Friday, March 13, 2020

Spring Cleaning & Summer Preparations - Part 2 - Fixing a Gap in My Protection

Lightning protection is a sub-specialty of transient protection.  Transient protection has become a major sector in commercial or industrial electronics as operating voltages in many solid state systems have dropped over the years.  In a way, being incredibly large makes lightning more straightforward to handle than smaller transients that might damage your systems.  Because a direct strike (and they vary quite a bit) will be tens of thousands of volts and amps, shunt spark gaps that lightning will jump and go to ground, but which operating signals can’t jump can be effective.  Many commercial lightning protectors, like one I mentioned as I was troubleshooting my station, are simply spark gaps.  I've seen old antenna designs recommend using a car's spark plug attached to the antenna feed.  In the case of the induced voltages my station faced, it’s hard to come up with planning numbers, but it’s safe to say if it’s above the expected voltages at that point in the circuit, you want to get rid of it.

There’s a handful of electronic components to choose from to help get rid of a surge from lightning.  Diode rectifiers, zener diodes and special transient suppressor diodes are all widely used.  One of the most widely used devices is an MOV (pronounced “em oh vee” not mauve) short for Metal Oxide Varistor.  Varistor is a term for a variable resistor of any kind, and chances are you own some MOVs right now, built into something else you own, perhaps as a surge protected AC power strip.  What makes MOVs variable is that as the voltage goes up, their resistance goes down.  Because of that, they can dissipate that excess voltage as heat.  That means they will eventually wear out and fail, so it’s best to construct the protector in a way that the MOVs can be removed and replaced (if it's not expected to be thrown out).
MOVs are usually two-leaded disks, made of a layer of Zinc Oxide with conducting terminals on either side.  They are bidirectional, meaning they’ll react to pulses of either polarity, and the most common way to connect these is simply to put them in shunt to ground.  There are six wires in my rotator control cable, all the voltages are DC and less than 25V, so I should be able to shunt the six wires to ground through six MOVs.  MOVs can be paralleled to get more power handling capability.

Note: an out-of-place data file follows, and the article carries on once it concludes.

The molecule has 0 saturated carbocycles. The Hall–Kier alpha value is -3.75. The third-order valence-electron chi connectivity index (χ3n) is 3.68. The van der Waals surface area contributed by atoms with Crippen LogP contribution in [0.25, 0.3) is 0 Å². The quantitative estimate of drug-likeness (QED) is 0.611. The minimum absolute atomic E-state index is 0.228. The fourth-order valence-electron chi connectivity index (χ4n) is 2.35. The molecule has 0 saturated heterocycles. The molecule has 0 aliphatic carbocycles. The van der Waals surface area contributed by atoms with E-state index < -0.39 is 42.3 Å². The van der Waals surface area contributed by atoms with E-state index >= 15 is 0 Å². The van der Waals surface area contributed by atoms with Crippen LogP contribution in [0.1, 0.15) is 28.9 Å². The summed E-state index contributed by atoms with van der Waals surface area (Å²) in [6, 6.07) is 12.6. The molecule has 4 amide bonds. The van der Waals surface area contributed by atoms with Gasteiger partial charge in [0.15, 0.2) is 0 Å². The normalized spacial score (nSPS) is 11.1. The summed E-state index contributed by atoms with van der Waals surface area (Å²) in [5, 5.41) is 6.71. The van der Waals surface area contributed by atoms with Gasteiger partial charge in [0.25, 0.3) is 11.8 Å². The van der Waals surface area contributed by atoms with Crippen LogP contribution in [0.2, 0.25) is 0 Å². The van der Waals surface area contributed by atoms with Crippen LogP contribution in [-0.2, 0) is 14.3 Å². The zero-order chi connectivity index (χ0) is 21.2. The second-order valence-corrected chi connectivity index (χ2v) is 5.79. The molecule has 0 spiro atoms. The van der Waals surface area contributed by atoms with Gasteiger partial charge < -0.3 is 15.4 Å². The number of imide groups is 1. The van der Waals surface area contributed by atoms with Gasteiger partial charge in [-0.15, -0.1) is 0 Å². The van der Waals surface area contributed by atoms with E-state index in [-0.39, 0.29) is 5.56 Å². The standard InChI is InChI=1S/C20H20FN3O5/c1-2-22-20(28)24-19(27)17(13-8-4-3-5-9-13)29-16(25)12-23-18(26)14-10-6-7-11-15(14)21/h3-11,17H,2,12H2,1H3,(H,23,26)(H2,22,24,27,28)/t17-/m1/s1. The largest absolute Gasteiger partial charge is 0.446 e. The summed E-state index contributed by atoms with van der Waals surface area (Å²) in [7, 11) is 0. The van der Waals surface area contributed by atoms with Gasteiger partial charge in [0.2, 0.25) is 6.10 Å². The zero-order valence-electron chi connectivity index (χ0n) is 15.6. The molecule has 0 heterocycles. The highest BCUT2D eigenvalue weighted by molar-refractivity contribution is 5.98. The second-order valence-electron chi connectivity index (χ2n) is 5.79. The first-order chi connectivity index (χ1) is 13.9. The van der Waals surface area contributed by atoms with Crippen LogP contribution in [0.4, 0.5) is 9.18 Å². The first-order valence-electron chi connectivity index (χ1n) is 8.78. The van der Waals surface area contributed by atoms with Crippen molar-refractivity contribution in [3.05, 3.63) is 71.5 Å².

Here’s a “do what I say not what I do” moment.  MOVs should be chosen based on the operating conditions and not because you have some – which is what I did.  This website, from industry giant Littlefuse, can help you choose an MOV, (that's a specific page in multi-page document) as can
this article from industry publication Electronic Design.

If you’re doing design for a living, you'll be paying attention to those selection criteria.  For hams, the simplest Rule of Thumb (I like those) is to choose an MOV rated at 20% higher voltage than the normally expected voltage.  In my case that would be above 30V.  It so happens I have about hundred surplus 75V MOVs, which is three times my expected voltage and still very far below the anticipated lightning surge.  The ones I have are rated at 2500 Amps on an 8/20 microsecond pulse (reaches peak in 8, declines to 50% at 20) or 12W for 2msec. 

I simply need a way to break my cable and connect an MOV from all six wires to ground.  That should be a robust ground connection. 

For convenient way to break out the six wires, I chose a terminal strip from an eBay seller.  It’s a six terminal connector meaning that there are six pairs of screw-down terminals with each pair connected across the strip.  I would use one side to connect the MOVs to ground and the other for the wires.  I’d cut the cable, crimp a terminal to all 12 wires and connect both ends of the wire (same color) to the other screw terminal.  It ended up looking like this right before I mounted it.

Those two big holes on the right are how the metal plate local ground gets connected to the system ground: a stainless U-bolt with anti-seize compound.